Communities of Opportunity (COO) is building on cutting-edge work in Rainier Valley, SeaTac/Tukwila and White Center to ensure all people in King County can live in healthy, thriving neighborhoods. COO awarded $2.7 million of funding over the next two years to continue and expand investments to 25 community-based nonprofits in these geographic areas, including seven community coalitions.
These three communities were selected in 2015 as the initial place-based community partners to strengthen community connections, increase housing, health, and economic equity and reduce displacement of vulnerable communities.
Communities of Opportunity is an initiative of King County and Seattle Foundation to create safe and healthy communities throughout the region, by working with community leaders and organizations to design effective strategies. COO expects to achieve more equitable and lasting impacts in ways that benefit all residents of King County because communities are driving the initiative.
Community-driven change in the three communities
Rainier Valley: Since the launch of the initiative, Rainier Valley has made progress in planning for an urban village near light rail stops in the Valley. Community partners and coalitions are focusing on shared ownership models to prevent displacement of historic cultural communities and to increase economic security.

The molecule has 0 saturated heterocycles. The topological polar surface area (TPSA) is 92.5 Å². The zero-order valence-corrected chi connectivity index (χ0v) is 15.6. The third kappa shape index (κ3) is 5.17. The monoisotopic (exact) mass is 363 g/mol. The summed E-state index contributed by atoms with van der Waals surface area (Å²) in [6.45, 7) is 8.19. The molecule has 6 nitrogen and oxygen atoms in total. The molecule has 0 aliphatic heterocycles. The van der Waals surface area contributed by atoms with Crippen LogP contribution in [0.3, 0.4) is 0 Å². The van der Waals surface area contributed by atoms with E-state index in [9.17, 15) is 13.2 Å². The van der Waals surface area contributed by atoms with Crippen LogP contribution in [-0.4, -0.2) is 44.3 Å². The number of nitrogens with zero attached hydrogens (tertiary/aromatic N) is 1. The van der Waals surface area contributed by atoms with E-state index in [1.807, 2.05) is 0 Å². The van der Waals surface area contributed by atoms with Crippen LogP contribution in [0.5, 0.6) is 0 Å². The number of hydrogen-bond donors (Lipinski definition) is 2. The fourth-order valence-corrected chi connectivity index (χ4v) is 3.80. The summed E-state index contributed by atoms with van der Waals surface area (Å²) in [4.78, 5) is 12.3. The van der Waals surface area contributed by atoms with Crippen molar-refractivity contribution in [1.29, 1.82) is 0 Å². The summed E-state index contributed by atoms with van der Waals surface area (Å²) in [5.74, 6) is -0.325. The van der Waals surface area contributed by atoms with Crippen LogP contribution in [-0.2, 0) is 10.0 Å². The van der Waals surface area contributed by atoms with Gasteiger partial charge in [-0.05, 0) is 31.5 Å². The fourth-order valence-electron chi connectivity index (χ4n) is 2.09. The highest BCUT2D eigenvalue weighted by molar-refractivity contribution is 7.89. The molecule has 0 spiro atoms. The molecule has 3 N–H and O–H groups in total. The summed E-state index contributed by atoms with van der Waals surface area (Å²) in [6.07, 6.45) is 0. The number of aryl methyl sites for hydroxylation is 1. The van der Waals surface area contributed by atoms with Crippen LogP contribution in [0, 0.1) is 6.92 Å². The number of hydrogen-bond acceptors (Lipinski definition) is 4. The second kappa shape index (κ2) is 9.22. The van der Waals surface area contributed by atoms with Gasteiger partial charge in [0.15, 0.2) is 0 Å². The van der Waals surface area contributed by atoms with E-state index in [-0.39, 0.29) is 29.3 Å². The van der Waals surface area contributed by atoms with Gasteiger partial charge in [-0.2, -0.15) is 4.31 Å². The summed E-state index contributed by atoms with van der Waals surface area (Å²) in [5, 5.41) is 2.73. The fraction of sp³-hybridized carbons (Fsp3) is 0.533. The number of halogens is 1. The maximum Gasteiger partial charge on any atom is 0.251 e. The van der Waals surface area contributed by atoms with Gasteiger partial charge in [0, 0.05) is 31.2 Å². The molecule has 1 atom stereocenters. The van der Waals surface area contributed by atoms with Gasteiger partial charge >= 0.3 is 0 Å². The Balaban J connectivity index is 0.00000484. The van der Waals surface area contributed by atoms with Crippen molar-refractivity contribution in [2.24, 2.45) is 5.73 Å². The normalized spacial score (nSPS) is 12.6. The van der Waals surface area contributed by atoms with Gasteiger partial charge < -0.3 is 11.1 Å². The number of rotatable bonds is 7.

As Tony To, Executive Director of HomeSight explains,
“The Rainier Valley faces overwhelming market pressures that threaten to dislocate our historic cultural character and widen the disparity in both income, wealth, and access to upward mobility. COO resources have mobilized residents, businesses, and cultural anchors to work on solutions to offset these pressures.
More than ever, catalytic investments from COO/Best Starts for Kids are critical to leverage other public and philanthropic resources to give the Rainier Beach and Othello neighborhoods a chance for stability and shared prosperity. Projects like the Multicultural Coalition Community Center, the Southeast Seattle Economic Opportunity Center, and the Rainier Beach Beautiful Safe Place for Youth represent community-owned solutions with sustained impact.”
In White Center, a key priority driven by residents and grassroots organizations is anchoring multi-cultural businesses and partnerships in the community to prevent displacement.
Paramount to this work is increasing community leadership, with an emphasis on engaging young people. For example, local organization FEEST (Food Empowerment Education and Sustainability Team) empowers youth of color to advocate for healthy eating and social justice through cooking, discussion and community activism. FEEST will also create a White Center Healthy Roundtable that will bring together people from all generations to elevate diverse voices in health related policies and practices.
Also in the works is a partnership with the White Center Food Bank and Southwest Youth & Family Services to plan for a future “Community Hub” in White Center. The vision for this hub includes a place where people can connect, learn and live as a strong vibrant neighborhood; where people can get involved and connect to each other.